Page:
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I'm trying to figure out the correct way to control access to the different sections of my application.

My app has 3 sections.

  1. Admins
  2. Super Users
  3. Regular Users

I've read http://blogs.msdn.com/b/rickandy/archive/2011/05/02/securing-your-asp-net-mvc-3-application.aspx, so I understand that even though I have an area for each, I do not want to use that for my authorization.

My idea is to have 3 base controller classes, one for each section. Something like AdminBaseController, SuperUserBaseController, and RegularUserBaseController.

I know I could then add an AuthorizeAttribute to each of those, but I want to store the required roles in my settings, so I can't set those in the attribute.

So I'm thinking I need a to inherit off of AuthorizeAttribute and override OnAuthorization, and this is where I am stuck. This is what I have so far.

    public override void OnAuthorization(HttpActionContext actionContext)
    {
        if (actionContext.ControllerContext.Controller is AdminBaseController)
        {
            //do something
        }
        else if (actionContext.ControllerContext.Controller is SuperUserBaseController)
        {
            //do something
        }
        else if (actionContext.ControllerContext.Controller is RegularUserBaseController)
        {
            //do something
        }
        else
        {
            //someone forgot to use a base controller
            //deny be default
        }
    }

I'm thinking I just set the Roles and Users property to the correct values, then call base.OnAuthorization at the end. Does this seem like a reasonable solution? Also, to deny all, should I just be setting both properties to ""?

If I'm way off, please point me in a better direction.

share|improve this question
    
seems perfect. is that the whole Q? – Dave Alperovich Jan 30 '13 at 18:32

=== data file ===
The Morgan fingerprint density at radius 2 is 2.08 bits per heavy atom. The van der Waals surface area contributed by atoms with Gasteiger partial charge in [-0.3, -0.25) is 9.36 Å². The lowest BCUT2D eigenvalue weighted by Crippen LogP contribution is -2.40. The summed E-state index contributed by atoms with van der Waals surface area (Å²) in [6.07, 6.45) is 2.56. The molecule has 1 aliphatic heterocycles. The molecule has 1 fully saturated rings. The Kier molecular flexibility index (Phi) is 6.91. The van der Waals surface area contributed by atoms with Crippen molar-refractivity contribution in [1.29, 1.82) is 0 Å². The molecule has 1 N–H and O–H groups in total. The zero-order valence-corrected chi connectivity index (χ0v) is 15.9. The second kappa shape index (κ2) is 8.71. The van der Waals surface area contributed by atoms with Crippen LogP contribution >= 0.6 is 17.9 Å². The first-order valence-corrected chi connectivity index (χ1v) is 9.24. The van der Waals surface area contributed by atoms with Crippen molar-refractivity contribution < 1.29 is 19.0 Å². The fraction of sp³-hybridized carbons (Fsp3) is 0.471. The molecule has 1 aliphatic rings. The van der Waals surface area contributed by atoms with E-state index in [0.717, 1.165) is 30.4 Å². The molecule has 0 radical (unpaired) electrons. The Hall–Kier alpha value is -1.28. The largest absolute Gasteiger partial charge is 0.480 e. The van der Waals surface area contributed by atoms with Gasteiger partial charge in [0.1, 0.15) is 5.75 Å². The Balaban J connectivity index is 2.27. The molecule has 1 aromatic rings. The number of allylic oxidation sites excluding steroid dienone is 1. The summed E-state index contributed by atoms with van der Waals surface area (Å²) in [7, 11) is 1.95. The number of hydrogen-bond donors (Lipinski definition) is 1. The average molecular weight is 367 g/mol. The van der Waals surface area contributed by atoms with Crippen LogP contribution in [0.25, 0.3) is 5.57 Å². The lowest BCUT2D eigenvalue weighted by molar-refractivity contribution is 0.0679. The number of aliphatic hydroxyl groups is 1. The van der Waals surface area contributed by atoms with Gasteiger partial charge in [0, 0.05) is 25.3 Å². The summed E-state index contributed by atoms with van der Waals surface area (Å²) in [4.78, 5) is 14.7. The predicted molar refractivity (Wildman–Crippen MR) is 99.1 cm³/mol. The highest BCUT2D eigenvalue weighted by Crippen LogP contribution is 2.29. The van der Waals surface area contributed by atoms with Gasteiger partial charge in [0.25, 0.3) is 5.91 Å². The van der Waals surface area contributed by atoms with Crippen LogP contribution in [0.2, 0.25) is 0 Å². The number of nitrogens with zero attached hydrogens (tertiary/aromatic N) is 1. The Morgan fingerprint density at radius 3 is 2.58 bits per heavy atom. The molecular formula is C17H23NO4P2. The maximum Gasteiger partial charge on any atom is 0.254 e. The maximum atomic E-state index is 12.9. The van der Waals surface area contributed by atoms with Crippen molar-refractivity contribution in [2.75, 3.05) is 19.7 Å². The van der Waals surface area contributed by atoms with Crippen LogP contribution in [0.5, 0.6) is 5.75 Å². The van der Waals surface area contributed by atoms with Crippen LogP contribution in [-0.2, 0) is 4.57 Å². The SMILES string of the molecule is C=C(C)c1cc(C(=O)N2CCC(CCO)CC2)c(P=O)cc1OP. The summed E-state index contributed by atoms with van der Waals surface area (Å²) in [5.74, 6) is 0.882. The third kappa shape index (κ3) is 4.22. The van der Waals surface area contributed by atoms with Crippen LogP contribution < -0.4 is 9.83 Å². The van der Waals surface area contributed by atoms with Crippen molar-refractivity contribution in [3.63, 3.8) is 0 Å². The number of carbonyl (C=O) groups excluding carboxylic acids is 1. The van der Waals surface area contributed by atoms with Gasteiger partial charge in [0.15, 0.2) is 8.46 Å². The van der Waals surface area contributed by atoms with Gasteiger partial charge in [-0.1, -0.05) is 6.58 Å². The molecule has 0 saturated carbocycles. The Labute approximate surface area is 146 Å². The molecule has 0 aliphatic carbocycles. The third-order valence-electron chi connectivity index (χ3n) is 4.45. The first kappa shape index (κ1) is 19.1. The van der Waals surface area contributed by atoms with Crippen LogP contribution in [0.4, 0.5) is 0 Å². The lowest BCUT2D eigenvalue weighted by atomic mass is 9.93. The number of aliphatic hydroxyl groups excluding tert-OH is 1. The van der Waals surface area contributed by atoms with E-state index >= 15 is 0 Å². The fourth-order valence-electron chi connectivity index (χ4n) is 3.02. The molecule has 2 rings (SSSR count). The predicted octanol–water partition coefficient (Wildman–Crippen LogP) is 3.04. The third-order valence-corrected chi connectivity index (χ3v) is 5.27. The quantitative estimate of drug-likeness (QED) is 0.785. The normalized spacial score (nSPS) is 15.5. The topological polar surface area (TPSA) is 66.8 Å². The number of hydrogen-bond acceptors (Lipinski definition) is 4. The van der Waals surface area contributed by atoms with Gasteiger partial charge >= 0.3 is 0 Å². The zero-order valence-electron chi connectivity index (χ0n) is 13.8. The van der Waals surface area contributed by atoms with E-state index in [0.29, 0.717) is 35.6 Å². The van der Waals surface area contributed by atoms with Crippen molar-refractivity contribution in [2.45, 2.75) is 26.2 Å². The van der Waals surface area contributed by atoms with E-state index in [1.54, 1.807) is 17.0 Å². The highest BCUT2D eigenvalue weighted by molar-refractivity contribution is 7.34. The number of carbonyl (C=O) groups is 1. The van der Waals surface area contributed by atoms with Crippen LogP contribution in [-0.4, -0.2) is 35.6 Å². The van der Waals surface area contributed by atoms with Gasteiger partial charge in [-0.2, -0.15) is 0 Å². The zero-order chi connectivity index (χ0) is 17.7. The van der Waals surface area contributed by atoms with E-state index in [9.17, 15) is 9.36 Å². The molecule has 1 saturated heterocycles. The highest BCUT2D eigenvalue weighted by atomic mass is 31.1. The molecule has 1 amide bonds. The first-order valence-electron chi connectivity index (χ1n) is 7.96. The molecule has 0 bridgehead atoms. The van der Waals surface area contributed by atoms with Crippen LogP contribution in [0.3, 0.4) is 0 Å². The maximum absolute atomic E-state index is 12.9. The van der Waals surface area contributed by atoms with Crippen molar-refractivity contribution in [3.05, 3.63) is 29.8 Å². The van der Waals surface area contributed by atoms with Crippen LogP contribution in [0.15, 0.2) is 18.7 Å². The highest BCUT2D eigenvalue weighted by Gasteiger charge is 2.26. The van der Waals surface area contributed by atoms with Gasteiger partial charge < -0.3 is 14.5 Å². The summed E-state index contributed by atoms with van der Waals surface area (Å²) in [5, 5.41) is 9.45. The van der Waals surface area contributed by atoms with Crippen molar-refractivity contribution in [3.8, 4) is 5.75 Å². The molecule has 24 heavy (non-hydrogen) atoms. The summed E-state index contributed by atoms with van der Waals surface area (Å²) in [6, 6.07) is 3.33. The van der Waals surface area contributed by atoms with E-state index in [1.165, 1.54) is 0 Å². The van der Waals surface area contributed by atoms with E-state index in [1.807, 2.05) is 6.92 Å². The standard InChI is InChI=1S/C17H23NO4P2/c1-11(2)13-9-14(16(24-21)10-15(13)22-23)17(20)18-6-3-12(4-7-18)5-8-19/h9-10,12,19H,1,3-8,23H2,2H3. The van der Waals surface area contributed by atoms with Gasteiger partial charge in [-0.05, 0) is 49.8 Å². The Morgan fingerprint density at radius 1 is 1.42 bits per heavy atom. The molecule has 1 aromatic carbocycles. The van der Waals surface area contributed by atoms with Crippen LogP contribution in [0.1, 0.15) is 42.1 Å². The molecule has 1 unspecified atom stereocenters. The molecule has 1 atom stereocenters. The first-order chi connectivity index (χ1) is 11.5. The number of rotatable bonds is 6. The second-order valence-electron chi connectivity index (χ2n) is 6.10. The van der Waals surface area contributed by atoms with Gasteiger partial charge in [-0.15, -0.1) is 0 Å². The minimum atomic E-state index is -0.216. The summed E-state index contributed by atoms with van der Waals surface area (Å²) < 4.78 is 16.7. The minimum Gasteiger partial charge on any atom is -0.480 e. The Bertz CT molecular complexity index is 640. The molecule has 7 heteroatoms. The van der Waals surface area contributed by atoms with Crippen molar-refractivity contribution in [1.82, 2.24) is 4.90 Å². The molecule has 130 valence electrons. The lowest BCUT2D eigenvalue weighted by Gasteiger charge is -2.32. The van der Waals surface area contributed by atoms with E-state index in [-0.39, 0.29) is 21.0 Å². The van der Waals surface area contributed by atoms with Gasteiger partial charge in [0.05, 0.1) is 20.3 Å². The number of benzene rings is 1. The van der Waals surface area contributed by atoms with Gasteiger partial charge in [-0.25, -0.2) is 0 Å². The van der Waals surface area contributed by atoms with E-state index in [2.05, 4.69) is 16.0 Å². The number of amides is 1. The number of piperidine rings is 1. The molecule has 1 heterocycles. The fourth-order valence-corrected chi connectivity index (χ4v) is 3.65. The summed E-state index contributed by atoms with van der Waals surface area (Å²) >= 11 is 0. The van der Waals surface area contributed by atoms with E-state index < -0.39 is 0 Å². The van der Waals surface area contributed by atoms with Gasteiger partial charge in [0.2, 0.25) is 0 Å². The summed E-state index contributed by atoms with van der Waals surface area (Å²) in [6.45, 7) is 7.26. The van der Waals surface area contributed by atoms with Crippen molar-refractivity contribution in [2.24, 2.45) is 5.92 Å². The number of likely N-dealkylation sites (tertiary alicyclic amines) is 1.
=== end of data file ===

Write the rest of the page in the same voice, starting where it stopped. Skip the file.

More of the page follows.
up vote 3 down vote accepted

Look at Fluent Security http://www.fluentsecurity.net/

I like it a lot better than the built in security features in .NET. They have examples of Role Based permissions in their samples. It is also cleaner than what you are trying to do.

Here is a sample on how you would configure security for your site using Fluent Security

/// <summary>
/// Configuration Helper for Fluent Security. See http://www.fluentsecurity.net
/// </summary>
public static class SecurityConfig
{
    public static void Configure()
    {
        SecurityConfigurator.Configure(c =>
        {
            c.GetAuthenticationStatusFrom(() => HttpContext.Current.User.Identity.IsAuthenticated);
            c.GetRolesFrom(() => (HttpContext.Current.Session["Roles"] as string[]));

            // Blanket Deny All
            c.ForAllControllers().DenyAnonymousAccess();                

            // Publicly Available Controllers
            c.For<HomeController>().Ignore();
            c.For<RegistrationsController>().Ignore();
            c.For<LoginController>().Ignore();

            // Only allow Admin To Create
            c.For<ReservationsController>(x => x.Create())
             .RequireRole(UserRoles.Admin.ToString());

            c.For<ReservationsController>(x => x.Edit(""))
             .RequireRole(UserRoles.Admin.ToString(),UserRoles.User.ToString());

            c.For<ReservationsController>(x => x.Delete(""))
             .RequireRole(UserRoles.Admin.ToString(),UserRoles.User.ToString());           
        });
    }
}
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